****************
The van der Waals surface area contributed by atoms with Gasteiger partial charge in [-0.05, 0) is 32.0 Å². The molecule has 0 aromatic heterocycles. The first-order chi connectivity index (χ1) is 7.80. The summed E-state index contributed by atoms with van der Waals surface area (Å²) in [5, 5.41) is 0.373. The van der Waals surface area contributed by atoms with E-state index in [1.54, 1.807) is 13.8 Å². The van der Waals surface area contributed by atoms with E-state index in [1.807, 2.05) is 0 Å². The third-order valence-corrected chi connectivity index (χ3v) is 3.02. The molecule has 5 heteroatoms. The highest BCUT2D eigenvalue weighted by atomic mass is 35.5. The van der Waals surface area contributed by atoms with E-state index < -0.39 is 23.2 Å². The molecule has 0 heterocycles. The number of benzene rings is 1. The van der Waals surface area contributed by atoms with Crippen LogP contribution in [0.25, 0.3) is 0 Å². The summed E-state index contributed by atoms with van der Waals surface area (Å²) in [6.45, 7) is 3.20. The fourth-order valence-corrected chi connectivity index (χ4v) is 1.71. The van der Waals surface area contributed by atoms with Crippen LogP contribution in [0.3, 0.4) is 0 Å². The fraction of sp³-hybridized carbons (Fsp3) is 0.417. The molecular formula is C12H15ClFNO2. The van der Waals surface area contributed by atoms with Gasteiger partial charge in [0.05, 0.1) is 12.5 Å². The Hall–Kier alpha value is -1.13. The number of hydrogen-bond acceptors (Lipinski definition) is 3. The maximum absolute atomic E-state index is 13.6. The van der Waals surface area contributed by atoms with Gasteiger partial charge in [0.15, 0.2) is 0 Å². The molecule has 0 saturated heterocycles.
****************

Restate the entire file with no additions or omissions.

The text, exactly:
The van der Waals surface area contributed by atoms with Gasteiger partial charge in [-0.05, 0) is 32.0 Å². The molecule has 0 aromatic heterocycles. The first-order chi connectivity index (χ1) is 7.80. The summed E-state index contributed by atoms with van der Waals surface area (Å²) in [5, 5.41) is 0.373. The van der Waals surface area contributed by atoms with E-state index in [1.54, 1.807) is 13.8 Å². The van der Waals surface area contributed by atoms with E-state index in [1.807, 2.05) is 0 Å². The third-order valence-corrected chi connectivity index (χ3v) is 3.02. The molecule has 5 heteroatoms. The highest BCUT2D eigenvalue weighted by atomic mass is 35.5. The van der Waals surface area contributed by atoms with E-state index < -0.39 is 23.2 Å². The molecule has 0 heterocycles. The number of benzene rings is 1. The van der Waals surface area contributed by atoms with Crippen LogP contribution in [0.25, 0.3) is 0 Å². The summed E-state index contributed by atoms with van der Waals surface area (Å²) in [6.45, 7) is 3.20. The fourth-order valence-corrected chi connectivity index (χ4v) is 1.71. The van der Waals surface area contributed by atoms with Crippen LogP contribution in [0.3, 0.4) is 0 Å². The fraction of sp³-hybridized carbons (Fsp3) is 0.417. The molecular formula is C12H15ClFNO2. The van der Waals surface area contributed by atoms with Gasteiger partial charge in [0.05, 0.1) is 12.5 Å². The Hall–Kier alpha value is -1.13. The number of hydrogen-bond acceptors (Lipinski definition) is 3. The maximum absolute atomic E-state index is 13.6. The van der Waals surface area contributed by atoms with Gasteiger partial charge in [0.15, 0.2) is 0 Å². The molecule has 0 saturated heterocycles.